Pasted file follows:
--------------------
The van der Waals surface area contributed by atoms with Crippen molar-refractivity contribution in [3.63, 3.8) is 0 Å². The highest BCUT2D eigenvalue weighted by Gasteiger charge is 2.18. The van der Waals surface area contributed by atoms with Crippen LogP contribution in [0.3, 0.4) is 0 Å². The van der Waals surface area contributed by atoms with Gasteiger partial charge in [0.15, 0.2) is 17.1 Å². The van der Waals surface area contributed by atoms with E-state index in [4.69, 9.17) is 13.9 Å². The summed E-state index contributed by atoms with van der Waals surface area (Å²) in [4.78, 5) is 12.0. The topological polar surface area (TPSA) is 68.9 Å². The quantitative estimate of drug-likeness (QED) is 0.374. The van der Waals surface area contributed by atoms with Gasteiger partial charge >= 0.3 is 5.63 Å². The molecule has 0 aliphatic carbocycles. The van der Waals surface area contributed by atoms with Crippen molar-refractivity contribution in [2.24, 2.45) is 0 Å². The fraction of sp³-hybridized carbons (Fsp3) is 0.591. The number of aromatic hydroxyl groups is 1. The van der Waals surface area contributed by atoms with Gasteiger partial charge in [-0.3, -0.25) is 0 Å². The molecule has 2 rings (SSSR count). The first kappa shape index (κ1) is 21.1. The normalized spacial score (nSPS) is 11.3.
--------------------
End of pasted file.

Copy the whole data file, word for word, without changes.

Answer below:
The van der Waals surface area contributed by atoms with Crippen molar-refractivity contribution in [3.63, 3.8) is 0 Å². The highest BCUT2D eigenvalue weighted by Gasteiger charge is 2.18. The van der Waals surface area contributed by atoms with Crippen LogP contribution in [0.3, 0.4) is 0 Å². The van der Waals surface area contributed by atoms with Gasteiger partial charge in [0.15, 0.2) is 17.1 Å². The van der Waals surface area contributed by atoms with E-state index in [4.69, 9.17) is 13.9 Å². The summed E-state index contributed by atoms with van der Waals surface area (Å²) in [4.78, 5) is 12.0. The topological polar surface area (TPSA) is 68.9 Å². The quantitative estimate of drug-likeness (QED) is 0.374. The van der Waals surface area contributed by atoms with Gasteiger partial charge >= 0.3 is 5.63 Å². The molecule has 0 aliphatic carbocycles. The van der Waals surface area contributed by atoms with Crippen molar-refractivity contribution in [2.24, 2.45) is 0 Å². The fraction of sp³-hybridized carbons (Fsp3) is 0.591. The number of aromatic hydroxyl groups is 1. The van der Waals surface area contributed by atoms with Gasteiger partial charge in [-0.3, -0.25) is 0 Å². The molecule has 2 rings (SSSR count). The first kappa shape index (κ1) is 21.1. The normalized spacial score (nSPS) is 11.3.